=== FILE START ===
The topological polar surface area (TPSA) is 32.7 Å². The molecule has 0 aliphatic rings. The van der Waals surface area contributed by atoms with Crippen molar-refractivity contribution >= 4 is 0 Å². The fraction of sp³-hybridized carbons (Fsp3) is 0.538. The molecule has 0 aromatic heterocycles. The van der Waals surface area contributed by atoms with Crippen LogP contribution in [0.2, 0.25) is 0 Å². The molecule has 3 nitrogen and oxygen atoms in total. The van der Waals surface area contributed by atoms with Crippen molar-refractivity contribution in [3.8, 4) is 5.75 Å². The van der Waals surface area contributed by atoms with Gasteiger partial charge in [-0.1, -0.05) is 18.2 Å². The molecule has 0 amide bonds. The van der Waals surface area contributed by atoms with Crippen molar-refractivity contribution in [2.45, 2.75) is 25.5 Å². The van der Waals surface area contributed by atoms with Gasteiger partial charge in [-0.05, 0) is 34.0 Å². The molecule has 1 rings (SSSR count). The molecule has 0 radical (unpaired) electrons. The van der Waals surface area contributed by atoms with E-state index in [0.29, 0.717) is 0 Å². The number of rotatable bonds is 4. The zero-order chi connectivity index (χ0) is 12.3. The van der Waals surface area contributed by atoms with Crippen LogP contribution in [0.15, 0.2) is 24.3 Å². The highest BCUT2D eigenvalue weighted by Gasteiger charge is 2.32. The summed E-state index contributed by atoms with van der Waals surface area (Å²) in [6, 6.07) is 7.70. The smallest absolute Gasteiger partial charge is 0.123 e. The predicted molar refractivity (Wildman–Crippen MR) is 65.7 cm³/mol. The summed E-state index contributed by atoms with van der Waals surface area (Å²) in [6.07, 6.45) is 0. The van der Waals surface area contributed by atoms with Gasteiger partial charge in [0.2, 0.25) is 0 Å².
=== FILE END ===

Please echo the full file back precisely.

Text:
The topological polar surface area (TPSA) is 32.7 Å². The molecule has 0 aliphatic rings. The van der Waals surface area contributed by atoms with Crippen molar-refractivity contribution >= 4 is 0 Å². The fraction of sp³-hybridized carbons (Fsp3) is 0.538. The molecule has 0 aromatic heterocycles. The van der Waals surface area contributed by atoms with Crippen LogP contribution in [0.2, 0.25) is 0 Å². The molecule has 3 nitrogen and oxygen atoms in total. The van der Waals surface area contributed by atoms with Crippen molar-refractivity contribution in [3.8, 4) is 5.75 Å². The van der Waals surface area contributed by atoms with Gasteiger partial charge in [-0.1, -0.05) is 18.2 Å². The molecule has 0 amide bonds. The van der Waals surface area contributed by atoms with Crippen molar-refractivity contribution in [2.45, 2.75) is 25.5 Å². The van der Waals surface area contributed by atoms with Gasteiger partial charge in [-0.05, 0) is 34.0 Å². The molecule has 1 rings (SSSR count). The molecule has 0 radical (unpaired) electrons. The van der Waals surface area contributed by atoms with E-state index in [0.29, 0.717) is 0 Å². The number of rotatable bonds is 4. The zero-order chi connectivity index (χ0) is 12.3. The van der Waals surface area contributed by atoms with Crippen LogP contribution in [0.15, 0.2) is 24.3 Å². The highest BCUT2D eigenvalue weighted by Gasteiger charge is 2.32. The summed E-state index contributed by atoms with van der Waals surface area (Å²) in [6, 6.07) is 7.70. The smallest absolute Gasteiger partial charge is 0.123 e. The predicted molar refractivity (Wildman–Crippen MR) is 65.7 cm³/mol. The summed E-state index contributed by atoms with van der Waals surface area (Å²) in [6.07, 6.45) is 0. The van der Waals surface area contributed by atoms with Gasteiger partial charge in [0.2, 0.25) is 0 Å².